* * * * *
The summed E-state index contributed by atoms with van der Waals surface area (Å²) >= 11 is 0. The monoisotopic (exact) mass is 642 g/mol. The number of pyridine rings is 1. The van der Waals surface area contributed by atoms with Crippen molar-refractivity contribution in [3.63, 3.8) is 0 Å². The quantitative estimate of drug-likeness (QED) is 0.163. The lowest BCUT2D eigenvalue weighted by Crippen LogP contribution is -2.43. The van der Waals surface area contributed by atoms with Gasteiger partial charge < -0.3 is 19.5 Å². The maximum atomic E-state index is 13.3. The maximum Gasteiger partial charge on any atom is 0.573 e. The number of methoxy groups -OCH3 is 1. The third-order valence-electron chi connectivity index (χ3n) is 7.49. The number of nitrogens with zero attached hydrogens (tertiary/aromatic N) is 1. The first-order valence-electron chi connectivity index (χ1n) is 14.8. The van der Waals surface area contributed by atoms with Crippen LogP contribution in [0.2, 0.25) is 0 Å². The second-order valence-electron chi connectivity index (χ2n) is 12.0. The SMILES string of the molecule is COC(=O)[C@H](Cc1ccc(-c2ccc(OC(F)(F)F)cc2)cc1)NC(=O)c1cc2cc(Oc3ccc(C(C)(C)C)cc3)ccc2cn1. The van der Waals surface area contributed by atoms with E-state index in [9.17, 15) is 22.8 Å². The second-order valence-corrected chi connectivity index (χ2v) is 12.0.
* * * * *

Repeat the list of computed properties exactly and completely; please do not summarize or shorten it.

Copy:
The summed E-state index contributed by atoms with van der Waals surface area (Å²) >= 11 is 0. The monoisotopic (exact) mass is 642 g/mol. The number of pyridine rings is 1. The van der Waals surface area contributed by atoms with Crippen molar-refractivity contribution in [3.63, 3.8) is 0 Å². The quantitative estimate of drug-likeness (QED) is 0.163. The lowest BCUT2D eigenvalue weighted by Crippen LogP contribution is -2.43. The van der Waals surface area contributed by atoms with Gasteiger partial charge < -0.3 is 19.5 Å². The maximum atomic E-state index is 13.3. The maximum Gasteiger partial charge on any atom is 0.573 e. The number of methoxy groups -OCH3 is 1. The third-order valence-electron chi connectivity index (χ3n) is 7.49. The number of nitrogens with zero attached hydrogens (tertiary/aromatic N) is 1. The first-order valence-electron chi connectivity index (χ1n) is 14.8. The van der Waals surface area contributed by atoms with Crippen LogP contribution in [0.2, 0.25) is 0 Å². The second-order valence-electron chi connectivity index (χ2n) is 12.0. The SMILES string of the molecule is COC(=O)[C@H](Cc1ccc(-c2ccc(OC(F)(F)F)cc2)cc1)NC(=O)c1cc2cc(Oc3ccc(C(C)(C)C)cc3)ccc2cn1. The van der Waals surface area contributed by atoms with E-state index in [9.17, 15) is 22.8 Å². The second-order valence-corrected chi connectivity index (χ2v) is 12.0.